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Editorial: Creating safer communities

Published:Saturday | May 9, 2015 | 12:00 AM

We note with concern the impact of the massive fires now raging in the hilly regions of Mavis Bank and its environments which have left in their trail millions of dollars' worth of damage.

As yet, we do not know whether these fires were deliberately set, but we anticipate an early report from the fire department which will determine whether man had a hand in the destruction or whether it was simply a force of nature.

Fanned by strong, erratic winds, the fires, which have been raging for days, have burnt homes, destroyed infrastructure, crops and livestock, and have driven some residents from their homes. Coffee and banana plantations are said to be hardest hit.

The current dry conditions are taking a heavy toll on many hilly areas with dense vegetation, and there is now heightened risk of brush fires. Meanwhile, the task of extinguishing these flames is made more difficult for fire personnel who have to manoeuvre the rough terrain of these areas, which also lack a reliable supply of running water.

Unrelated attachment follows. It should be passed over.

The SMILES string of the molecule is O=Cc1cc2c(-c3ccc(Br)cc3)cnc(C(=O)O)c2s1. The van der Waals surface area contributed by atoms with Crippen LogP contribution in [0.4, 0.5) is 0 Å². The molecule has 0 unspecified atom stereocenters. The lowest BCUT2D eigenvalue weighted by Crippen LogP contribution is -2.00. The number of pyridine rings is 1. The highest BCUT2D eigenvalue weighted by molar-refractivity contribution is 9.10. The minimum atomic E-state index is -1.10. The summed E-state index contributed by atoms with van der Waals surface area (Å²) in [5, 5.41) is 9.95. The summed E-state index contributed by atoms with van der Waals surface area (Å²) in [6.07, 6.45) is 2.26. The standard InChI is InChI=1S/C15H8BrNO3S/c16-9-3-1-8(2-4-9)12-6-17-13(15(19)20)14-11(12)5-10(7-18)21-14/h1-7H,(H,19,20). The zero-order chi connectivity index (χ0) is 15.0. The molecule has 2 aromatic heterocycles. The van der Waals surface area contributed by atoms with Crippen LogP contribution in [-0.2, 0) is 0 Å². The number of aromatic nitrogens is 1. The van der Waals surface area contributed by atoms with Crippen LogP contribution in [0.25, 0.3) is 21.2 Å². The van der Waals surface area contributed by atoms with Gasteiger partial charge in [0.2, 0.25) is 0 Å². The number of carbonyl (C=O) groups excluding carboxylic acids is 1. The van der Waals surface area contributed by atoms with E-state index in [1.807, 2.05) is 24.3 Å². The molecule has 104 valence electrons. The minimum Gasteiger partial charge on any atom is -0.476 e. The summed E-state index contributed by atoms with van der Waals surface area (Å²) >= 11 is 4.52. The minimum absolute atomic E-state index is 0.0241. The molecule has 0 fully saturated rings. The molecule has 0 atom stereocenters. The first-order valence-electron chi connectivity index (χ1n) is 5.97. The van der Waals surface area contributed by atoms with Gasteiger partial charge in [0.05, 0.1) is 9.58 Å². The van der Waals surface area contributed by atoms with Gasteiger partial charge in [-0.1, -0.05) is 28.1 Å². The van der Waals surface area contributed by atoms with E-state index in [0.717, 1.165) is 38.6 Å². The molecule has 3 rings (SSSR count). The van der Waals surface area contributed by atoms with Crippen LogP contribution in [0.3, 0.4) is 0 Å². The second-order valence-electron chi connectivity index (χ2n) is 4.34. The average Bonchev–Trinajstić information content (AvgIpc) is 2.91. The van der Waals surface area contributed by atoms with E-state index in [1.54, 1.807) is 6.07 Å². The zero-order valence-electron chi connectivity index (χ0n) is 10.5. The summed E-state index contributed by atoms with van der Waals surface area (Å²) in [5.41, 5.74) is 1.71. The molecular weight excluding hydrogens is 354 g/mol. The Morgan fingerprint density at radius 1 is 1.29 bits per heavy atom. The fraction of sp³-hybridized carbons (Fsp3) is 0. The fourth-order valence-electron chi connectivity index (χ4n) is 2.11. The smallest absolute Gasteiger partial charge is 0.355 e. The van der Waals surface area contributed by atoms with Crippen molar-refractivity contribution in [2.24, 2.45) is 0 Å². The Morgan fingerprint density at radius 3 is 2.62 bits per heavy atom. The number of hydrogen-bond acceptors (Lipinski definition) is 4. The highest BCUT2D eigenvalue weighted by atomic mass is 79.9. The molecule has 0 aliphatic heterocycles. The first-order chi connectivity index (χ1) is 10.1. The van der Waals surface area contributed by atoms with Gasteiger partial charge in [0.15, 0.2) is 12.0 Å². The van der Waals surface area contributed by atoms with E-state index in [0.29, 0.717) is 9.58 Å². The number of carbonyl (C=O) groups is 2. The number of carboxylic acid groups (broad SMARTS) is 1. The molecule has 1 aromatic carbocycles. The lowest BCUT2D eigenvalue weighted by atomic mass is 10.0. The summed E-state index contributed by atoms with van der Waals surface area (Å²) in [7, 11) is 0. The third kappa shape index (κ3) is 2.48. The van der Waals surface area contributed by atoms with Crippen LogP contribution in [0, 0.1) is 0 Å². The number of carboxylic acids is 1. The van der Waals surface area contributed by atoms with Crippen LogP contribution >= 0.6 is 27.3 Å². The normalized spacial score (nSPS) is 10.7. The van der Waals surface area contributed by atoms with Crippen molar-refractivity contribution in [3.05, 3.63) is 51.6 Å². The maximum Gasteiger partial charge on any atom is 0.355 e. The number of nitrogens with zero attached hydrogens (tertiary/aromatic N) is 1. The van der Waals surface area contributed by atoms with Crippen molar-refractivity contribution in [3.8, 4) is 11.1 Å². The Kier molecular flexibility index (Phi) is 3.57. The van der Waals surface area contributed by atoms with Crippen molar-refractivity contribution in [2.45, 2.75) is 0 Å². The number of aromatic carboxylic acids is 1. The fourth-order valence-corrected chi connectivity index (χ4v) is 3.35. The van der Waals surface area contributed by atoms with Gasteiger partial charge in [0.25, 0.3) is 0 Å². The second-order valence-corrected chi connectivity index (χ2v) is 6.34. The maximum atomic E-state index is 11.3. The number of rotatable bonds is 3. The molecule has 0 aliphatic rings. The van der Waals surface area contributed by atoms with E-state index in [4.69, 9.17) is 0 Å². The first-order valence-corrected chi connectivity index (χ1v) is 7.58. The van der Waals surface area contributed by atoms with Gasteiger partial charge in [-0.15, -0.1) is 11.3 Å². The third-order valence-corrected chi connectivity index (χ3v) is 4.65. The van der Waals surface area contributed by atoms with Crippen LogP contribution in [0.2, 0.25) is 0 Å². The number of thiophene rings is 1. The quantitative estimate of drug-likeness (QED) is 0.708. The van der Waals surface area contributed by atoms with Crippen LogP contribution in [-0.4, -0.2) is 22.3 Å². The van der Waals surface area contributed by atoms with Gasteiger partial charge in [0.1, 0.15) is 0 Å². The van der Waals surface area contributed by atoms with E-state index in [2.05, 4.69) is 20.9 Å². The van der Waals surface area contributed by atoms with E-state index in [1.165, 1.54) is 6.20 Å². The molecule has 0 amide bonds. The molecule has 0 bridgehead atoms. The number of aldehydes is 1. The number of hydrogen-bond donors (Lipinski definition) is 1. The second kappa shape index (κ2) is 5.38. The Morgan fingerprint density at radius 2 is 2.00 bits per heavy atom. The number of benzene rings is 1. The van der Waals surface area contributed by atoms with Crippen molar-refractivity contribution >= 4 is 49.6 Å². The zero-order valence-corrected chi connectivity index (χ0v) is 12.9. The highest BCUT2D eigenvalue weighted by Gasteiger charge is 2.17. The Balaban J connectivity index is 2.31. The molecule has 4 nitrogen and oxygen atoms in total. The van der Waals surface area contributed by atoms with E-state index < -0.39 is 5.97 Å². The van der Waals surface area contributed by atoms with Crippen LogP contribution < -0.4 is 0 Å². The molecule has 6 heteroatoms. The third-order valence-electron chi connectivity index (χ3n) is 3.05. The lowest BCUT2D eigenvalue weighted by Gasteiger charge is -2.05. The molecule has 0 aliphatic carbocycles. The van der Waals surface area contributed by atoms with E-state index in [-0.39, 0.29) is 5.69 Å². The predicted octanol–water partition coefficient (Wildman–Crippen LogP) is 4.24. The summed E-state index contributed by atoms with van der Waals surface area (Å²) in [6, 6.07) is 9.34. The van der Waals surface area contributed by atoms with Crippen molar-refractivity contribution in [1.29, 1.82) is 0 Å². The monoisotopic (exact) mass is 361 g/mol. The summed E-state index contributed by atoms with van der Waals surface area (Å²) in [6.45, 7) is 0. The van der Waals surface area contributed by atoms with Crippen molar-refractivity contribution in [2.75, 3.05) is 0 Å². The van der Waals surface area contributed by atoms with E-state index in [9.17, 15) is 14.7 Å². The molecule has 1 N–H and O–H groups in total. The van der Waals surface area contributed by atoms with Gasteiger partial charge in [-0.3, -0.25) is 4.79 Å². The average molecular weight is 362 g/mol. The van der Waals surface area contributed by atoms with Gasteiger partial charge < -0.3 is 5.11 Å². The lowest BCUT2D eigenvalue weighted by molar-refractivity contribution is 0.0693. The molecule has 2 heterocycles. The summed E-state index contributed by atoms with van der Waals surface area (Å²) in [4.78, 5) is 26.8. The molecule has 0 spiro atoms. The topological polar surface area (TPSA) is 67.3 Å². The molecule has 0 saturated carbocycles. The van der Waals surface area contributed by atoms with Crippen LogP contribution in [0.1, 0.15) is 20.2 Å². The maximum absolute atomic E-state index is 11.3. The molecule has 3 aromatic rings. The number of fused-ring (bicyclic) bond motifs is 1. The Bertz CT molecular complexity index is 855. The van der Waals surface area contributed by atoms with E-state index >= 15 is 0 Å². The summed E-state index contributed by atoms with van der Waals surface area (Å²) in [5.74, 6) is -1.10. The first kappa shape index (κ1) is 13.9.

A public plea from the councillor for the area for help from the Jamaica Defence Force in putting out the fire, and the grim, nervous faces of residents painted a picture of helplessness in Mavis Bank.

BRUSH FIRES NOT NEW

For many residents in rural St Andrew, brush fires are not a new phenomenon. Climatic conditions in recent years have been producing severe dry weather and strong winds which, together, raise the potential for fast-moving wildfires. The frequency and intensity of blazes have been increasing.

What can be done to mitigate the physical and economic impact of these fires on farmers and homeowners and their properties?

Everyone knows that preparedness can make all the difference in a disaster. This explains why there is an Office of Disaster Preparedness and Emergency Management, as well as disaster parish committees. We believe it is high time for an effective wildfire-protection plan to be put in place to prevent residents from becoming victims of future catastrophes. This calls for collaboration between related public bodies, relevant government ministries and departments, fire and disaster agencies, along with community members, meeting to discuss ways of implementing fire-mitigation strategies.

For example, are there fire-resistant plants that could be introduced in some of these areas? Should firebreaks be maintained in these hilly areas to help control fires? And who would provide assistance to the residents?

In order to create safer communities, information-sharing and education are important resources for residents who need to get expert advice about the kinds of protective measures they can adopt to protect their homes, farms and families. These residents need help in identifying their vulnerabilities and in developing strategies to overcome such challenges so they can reduce the potential to fall victim to the next fire.